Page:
This article analyses Titian's canvas The Flaying of Marsyas as, ultimately, a representation of the artist's own creative process. It links the torture inflicted on Marsyas by Apollo with ritual, liminality and eroticism, demonstrating how the logic of liminality and eroticism
share features of the unconscious and the logic of affect. The Flaying of Marsyas can thus be read as a depiction of the 'torture' of the creative process in which the artist undergoes the affective experience involved in the creative act of bringing forth something previously unknown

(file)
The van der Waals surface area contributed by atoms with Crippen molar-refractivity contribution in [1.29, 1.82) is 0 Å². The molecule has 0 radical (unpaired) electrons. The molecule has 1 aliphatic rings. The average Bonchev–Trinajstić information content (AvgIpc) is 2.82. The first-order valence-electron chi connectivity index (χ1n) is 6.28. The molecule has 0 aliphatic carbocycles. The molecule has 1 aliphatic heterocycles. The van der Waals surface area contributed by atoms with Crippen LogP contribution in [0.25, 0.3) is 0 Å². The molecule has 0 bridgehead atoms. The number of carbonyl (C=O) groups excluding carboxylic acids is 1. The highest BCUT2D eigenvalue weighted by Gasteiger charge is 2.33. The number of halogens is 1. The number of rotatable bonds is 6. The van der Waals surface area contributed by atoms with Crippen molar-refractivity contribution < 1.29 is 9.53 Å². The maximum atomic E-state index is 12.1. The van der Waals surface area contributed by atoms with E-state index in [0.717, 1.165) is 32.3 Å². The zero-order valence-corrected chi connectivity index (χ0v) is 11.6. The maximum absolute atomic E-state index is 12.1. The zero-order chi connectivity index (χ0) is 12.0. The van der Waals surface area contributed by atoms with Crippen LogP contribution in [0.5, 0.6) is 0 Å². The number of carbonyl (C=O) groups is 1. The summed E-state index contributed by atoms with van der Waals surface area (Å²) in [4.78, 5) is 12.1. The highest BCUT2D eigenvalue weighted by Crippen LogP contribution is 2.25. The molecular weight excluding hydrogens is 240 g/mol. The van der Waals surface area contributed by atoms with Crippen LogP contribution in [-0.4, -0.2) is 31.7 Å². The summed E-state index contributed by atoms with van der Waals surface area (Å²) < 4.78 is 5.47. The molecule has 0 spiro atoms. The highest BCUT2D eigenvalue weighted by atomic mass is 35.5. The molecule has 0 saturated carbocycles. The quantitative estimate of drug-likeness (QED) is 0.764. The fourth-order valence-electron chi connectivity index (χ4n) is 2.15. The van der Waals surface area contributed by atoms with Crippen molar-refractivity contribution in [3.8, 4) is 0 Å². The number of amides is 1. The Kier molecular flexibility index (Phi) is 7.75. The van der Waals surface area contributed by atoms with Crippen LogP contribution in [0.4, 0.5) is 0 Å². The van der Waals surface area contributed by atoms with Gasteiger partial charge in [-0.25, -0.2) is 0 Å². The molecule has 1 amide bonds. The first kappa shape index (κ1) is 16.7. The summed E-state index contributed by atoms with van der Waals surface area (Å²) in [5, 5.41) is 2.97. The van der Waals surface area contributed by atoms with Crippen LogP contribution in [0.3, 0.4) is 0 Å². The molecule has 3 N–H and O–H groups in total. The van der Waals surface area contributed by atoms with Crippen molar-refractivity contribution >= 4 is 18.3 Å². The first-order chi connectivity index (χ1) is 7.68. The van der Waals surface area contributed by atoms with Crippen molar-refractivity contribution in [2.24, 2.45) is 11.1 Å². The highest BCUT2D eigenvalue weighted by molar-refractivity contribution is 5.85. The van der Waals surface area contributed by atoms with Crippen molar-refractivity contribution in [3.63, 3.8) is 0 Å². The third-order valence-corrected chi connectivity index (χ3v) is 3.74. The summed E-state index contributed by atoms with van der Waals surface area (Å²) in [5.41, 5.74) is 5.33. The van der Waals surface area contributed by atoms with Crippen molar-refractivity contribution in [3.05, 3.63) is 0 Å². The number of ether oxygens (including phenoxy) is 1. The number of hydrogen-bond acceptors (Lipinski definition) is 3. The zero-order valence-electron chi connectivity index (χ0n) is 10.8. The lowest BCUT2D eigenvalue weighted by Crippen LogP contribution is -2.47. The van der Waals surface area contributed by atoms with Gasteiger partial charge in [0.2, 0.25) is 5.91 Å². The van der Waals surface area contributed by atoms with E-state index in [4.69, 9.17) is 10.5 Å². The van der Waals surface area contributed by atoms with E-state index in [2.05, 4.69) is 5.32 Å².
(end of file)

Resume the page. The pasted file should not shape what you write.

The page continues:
('unconscious'). In this process, s/he is both the subject who suffers and the object s/he suffers, at the same time as remaining the observer.
Journal of Romance Studies promotes innovative critical work in the areas of linguistics, literature, performing and visual arts, media, material culture, intellectual and cultural history, critical and cultural theory, psychoanalysis, gender studies, social sciences, and anthropology. The primary focus is on those parts of the world that speak, or have spoken, French, Italian, Spanish or Portuguese, but work on other cultures may be included. Issues cross national and disciplinary boundaries in order to stimulate new ways of thinking about cultural history and practice.